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Guinea joins UNHCR return operation to Liberia

Guinea joins UNHCR return operation to Liberia

A first convoy of Liberian refugees left Guinea for their homes in Bong county last week, bringing to 1,280 the total number of Liberian returnees since UNHCR started facilitating repatriation from the region on October 1.
15 November 2004
Liberian returnees during the handover ceremony on St. John bridge, which marks the border between Guinea and Liberia.

GBARNGA, Liberia, Nov 15 (UNHCR) - A first convoy of Liberian refugees has arrived home from neighbouring Guinea, bringing to 1,280 the total number of Liberian returnees in the six weeks since UNHCR started facilitating repatriation from the region.

Last week, Guinea became the latest West African country to join UNHCR's regional facilitated repatriation operation that had started on October 1. The inaugural convoy of 308 Liberian refugees left Lainé camp in Guinea's Nzérékoré area on Wednesday and headed towards Liberia's Bong county.

Among the group was Anne Payne, 19. "I feel like a child again," said the teenager, who played mother to her siblings during their two years in exile. "You can't imagine how excited I am today. I can't believe this day has come."

When rebels attacked her village in Panta in 2002, Payne was separated from her parents and fled for Guinea with two younger brothers and a sister. In Lainé camp, she attended vocational training school and learnt how to sew, which has enabled her to be more self-reliant. A few months ago, she received a letter from her parents telling her they were alive and waiting for her return.

"I know there is almost nothing there, but I still want to go. I believe there is no place like home," said Payne. "I have received a lot from UNHCR and its partners over here. I say a big thank you to them. However, I'm sure that my country and its people need me now."

Wednesday's homebound convoy was welcomed at the St. John bridge, which joins Guinea and Liberia across the Mano river. At the handover ceremony, Nzérékoré governor Colonel Lamine Bangoura said, "Liberians, you can count on your neighbouring Guinea to contribute to the peace process in this region."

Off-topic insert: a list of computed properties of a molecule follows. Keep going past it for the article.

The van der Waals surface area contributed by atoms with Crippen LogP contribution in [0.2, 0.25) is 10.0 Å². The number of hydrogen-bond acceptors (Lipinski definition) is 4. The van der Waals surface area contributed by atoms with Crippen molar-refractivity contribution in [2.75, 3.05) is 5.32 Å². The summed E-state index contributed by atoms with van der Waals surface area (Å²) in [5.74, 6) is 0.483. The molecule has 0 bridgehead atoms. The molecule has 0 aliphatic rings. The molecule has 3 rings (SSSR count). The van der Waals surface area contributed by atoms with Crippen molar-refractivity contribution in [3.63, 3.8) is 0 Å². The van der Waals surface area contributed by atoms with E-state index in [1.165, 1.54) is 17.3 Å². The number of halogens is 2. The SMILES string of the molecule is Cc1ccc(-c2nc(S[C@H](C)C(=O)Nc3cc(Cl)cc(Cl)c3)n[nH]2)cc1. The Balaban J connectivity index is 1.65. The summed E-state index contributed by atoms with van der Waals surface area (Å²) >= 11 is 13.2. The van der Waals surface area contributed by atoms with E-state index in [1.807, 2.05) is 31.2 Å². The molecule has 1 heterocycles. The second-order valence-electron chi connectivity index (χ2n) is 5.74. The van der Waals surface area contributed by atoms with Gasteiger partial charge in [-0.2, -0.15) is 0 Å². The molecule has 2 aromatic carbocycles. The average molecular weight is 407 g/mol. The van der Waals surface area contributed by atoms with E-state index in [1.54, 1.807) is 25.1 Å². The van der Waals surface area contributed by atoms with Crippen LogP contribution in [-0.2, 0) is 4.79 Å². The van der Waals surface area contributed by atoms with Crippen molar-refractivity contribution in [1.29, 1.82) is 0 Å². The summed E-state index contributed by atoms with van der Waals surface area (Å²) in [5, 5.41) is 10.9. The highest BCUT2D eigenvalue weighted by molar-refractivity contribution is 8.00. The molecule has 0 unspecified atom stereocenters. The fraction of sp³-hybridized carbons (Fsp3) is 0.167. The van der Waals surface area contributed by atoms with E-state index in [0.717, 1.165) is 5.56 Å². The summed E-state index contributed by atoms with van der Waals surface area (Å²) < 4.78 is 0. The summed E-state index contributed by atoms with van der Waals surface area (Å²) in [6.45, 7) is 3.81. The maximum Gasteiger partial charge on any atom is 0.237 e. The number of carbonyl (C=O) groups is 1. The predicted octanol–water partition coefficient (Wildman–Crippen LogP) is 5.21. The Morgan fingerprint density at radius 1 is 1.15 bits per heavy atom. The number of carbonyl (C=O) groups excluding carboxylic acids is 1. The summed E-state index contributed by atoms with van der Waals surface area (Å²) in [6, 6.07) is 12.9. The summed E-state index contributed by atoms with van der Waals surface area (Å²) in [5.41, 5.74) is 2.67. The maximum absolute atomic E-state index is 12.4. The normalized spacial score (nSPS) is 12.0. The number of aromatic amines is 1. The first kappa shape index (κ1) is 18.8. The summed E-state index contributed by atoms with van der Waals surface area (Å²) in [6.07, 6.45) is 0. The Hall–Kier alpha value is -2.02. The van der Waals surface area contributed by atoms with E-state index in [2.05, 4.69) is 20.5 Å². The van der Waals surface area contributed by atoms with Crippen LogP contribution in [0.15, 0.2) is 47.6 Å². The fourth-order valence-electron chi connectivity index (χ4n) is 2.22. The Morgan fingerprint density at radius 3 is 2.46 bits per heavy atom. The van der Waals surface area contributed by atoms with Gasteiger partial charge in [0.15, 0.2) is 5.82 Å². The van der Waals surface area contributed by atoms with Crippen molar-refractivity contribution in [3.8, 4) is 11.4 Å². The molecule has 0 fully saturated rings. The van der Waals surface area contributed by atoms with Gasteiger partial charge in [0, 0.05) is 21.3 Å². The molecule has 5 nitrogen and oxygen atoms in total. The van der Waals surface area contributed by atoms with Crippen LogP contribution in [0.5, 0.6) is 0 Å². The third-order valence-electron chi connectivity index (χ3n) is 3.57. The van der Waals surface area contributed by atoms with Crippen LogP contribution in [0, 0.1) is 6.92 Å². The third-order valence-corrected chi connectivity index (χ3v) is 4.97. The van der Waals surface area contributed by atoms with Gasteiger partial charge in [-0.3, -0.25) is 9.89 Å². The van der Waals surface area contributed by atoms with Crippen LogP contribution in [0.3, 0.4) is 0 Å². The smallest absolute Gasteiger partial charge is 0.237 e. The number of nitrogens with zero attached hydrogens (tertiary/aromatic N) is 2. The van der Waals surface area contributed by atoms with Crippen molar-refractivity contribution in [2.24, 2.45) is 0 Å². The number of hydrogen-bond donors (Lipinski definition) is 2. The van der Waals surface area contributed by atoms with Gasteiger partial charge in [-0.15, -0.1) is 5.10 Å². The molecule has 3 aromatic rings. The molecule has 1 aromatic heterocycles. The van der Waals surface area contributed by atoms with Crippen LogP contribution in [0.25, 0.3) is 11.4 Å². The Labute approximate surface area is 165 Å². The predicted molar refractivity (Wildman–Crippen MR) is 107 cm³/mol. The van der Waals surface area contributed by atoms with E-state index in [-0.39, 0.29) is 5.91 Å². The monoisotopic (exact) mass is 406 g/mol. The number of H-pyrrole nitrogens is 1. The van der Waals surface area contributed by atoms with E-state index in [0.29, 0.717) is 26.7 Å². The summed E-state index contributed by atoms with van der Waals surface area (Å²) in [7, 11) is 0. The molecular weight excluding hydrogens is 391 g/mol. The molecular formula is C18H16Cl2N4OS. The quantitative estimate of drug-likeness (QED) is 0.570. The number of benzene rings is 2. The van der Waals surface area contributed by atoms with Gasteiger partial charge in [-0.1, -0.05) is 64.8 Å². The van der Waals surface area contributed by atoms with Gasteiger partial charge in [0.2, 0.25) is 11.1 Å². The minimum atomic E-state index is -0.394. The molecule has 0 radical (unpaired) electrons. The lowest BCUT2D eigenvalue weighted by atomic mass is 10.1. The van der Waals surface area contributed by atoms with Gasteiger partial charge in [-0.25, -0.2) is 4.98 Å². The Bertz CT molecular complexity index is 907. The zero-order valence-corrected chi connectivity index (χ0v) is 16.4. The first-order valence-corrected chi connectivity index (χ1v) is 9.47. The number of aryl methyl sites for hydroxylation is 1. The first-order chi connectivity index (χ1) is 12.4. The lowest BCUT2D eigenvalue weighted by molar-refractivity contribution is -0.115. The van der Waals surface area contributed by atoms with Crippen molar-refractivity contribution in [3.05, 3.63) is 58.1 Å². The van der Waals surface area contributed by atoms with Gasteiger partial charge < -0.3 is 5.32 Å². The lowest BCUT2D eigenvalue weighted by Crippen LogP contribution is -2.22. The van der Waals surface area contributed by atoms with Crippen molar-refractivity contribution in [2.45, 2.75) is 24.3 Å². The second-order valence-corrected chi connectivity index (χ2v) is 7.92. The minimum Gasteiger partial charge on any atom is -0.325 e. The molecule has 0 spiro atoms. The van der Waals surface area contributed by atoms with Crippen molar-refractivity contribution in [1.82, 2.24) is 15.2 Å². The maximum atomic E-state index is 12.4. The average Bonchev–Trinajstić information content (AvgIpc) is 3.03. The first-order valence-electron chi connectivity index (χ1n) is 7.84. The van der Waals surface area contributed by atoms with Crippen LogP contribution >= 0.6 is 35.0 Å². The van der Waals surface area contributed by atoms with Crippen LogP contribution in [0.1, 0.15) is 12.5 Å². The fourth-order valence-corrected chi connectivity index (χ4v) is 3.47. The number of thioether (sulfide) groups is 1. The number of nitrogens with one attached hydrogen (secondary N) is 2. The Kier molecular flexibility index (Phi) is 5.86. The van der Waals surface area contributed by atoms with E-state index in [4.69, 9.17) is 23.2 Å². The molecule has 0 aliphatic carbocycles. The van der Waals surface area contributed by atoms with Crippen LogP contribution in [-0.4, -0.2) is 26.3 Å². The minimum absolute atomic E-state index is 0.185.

On the Liberian side, a "Geo devil", good luck charm for the ethnic Mano people, danced around the convoy and shook hands with the returnees. "Glad to see you and hope you will bring good luck to my family and to the entire Liberia," smiled Hattie Kamara, a 33-year-old returnee with two children. "We are tired of suffering and moving from one place to another. We need peace and a permanent home."

The convoy proceeded to the border town of Guecke, where they were met by government officials and UNHCR's Representative in Liberia, Moses Okello.

"This is the third time UNHCR has organised repatriation for Liberian refugees since the 1980 military coup. On previous occasions, many of the same refugees fled the country again when fighting resumed," Okello told the returnees. "Now it's time to come back, settle down and contribute to building a peaceful nation. No one can do that better than yourself."

At the TV Tower transit centre located on the outskirts of Gbarnga in Bong county, the returnees received food, household items and basic tools to support their reintegration, as well as transport allowances to reach their home villages in other parts of the county. Bong is one of six Liberian counties that have so far been declared safe for return.

Return convoys from Guinea to Liberia are expected to run twice a week. Meanwhile, return convoys and airlifts are also continuing from Sierra Leone, Nigeria and Ghana. As of Sunday, some 1,280 refugees had repatriated to Liberia on UNHCR-organised transport.

"Although about 70,000 Liberian refugees started returning on their own after a peace accord was signed in Accra in August 2003, they often encountered risks," said Okello. "We encourage refugees to return home in safety and dignity with UNHCR assistance."

Anne Payne and her siblings before leaving Lainé camp in Guinea.

At the beginning of 2004, there were an estimated 340,000 Liberian refugees scattered throughout the region.

The refugee agency also started helping internally displaced Liberians to return to their home areas last week. "These people are not different from the returning refugees," said Okello. "They suffered the same humiliation and they deserve the same assistance."

By Francesca Fontanini in Liberia
and Fatoumata Diariou Kountara in Guinea